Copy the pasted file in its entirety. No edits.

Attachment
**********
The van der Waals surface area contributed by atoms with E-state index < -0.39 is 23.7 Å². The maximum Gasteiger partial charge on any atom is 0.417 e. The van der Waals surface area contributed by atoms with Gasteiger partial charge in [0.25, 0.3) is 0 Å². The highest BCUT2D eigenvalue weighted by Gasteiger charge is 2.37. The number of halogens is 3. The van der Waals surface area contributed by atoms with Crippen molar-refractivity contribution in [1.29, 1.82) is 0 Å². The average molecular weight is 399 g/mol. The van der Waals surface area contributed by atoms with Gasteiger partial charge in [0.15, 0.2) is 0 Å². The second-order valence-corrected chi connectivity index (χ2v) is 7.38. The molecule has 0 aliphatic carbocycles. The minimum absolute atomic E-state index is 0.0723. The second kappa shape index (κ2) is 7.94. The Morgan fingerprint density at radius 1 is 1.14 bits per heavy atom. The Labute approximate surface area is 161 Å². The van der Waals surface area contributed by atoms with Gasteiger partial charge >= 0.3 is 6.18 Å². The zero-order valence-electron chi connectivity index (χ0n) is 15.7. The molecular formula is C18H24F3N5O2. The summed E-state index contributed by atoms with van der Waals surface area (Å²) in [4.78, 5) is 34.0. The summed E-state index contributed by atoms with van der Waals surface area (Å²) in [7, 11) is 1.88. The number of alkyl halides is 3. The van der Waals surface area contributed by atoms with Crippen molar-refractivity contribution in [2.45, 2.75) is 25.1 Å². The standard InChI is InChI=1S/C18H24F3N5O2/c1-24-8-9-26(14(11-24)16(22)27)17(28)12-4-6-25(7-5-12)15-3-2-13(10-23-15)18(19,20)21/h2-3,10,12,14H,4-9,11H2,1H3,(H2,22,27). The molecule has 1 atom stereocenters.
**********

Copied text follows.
The van der Waals surface area contributed by atoms with E-state index < -0.39 is 23.7 Å². The maximum Gasteiger partial charge on any atom is 0.417 e. The van der Waals surface area contributed by atoms with Gasteiger partial charge in [0.25, 0.3) is 0 Å². The highest BCUT2D eigenvalue weighted by Gasteiger charge is 2.37. The number of halogens is 3. The van der Waals surface area contributed by atoms with Crippen molar-refractivity contribution in [1.29, 1.82) is 0 Å². The average molecular weight is 399 g/mol. The van der Waals surface area contributed by atoms with Gasteiger partial charge in [0.15, 0.2) is 0 Å². The second-order valence-corrected chi connectivity index (χ2v) is 7.38. The molecule has 0 aliphatic carbocycles. The minimum absolute atomic E-state index is 0.0723. The second kappa shape index (κ2) is 7.94. The Morgan fingerprint density at radius 1 is 1.14 bits per heavy atom. The Labute approximate surface area is 161 Å². The van der Waals surface area contributed by atoms with Gasteiger partial charge >= 0.3 is 6.18 Å². The zero-order valence-electron chi connectivity index (χ0n) is 15.7. The molecular formula is C18H24F3N5O2. The summed E-state index contributed by atoms with van der Waals surface area (Å²) in [4.78, 5) is 34.0. The summed E-state index contributed by atoms with van der Waals surface area (Å²) in [7, 11) is 1.88. The number of alkyl halides is 3. The van der Waals surface area contributed by atoms with Crippen molar-refractivity contribution in [2.45, 2.75) is 25.1 Å². The standard InChI is InChI=1S/C18H24F3N5O2/c1-24-8-9-26(14(11-24)16(22)27)17(28)12-4-6-25(7-5-12)15-3-2-13(10-23-15)18(19,20)21/h2-3,10,12,14H,4-9,11H2,1H3,(H2,22,27). The molecule has 1 atom stereocenters.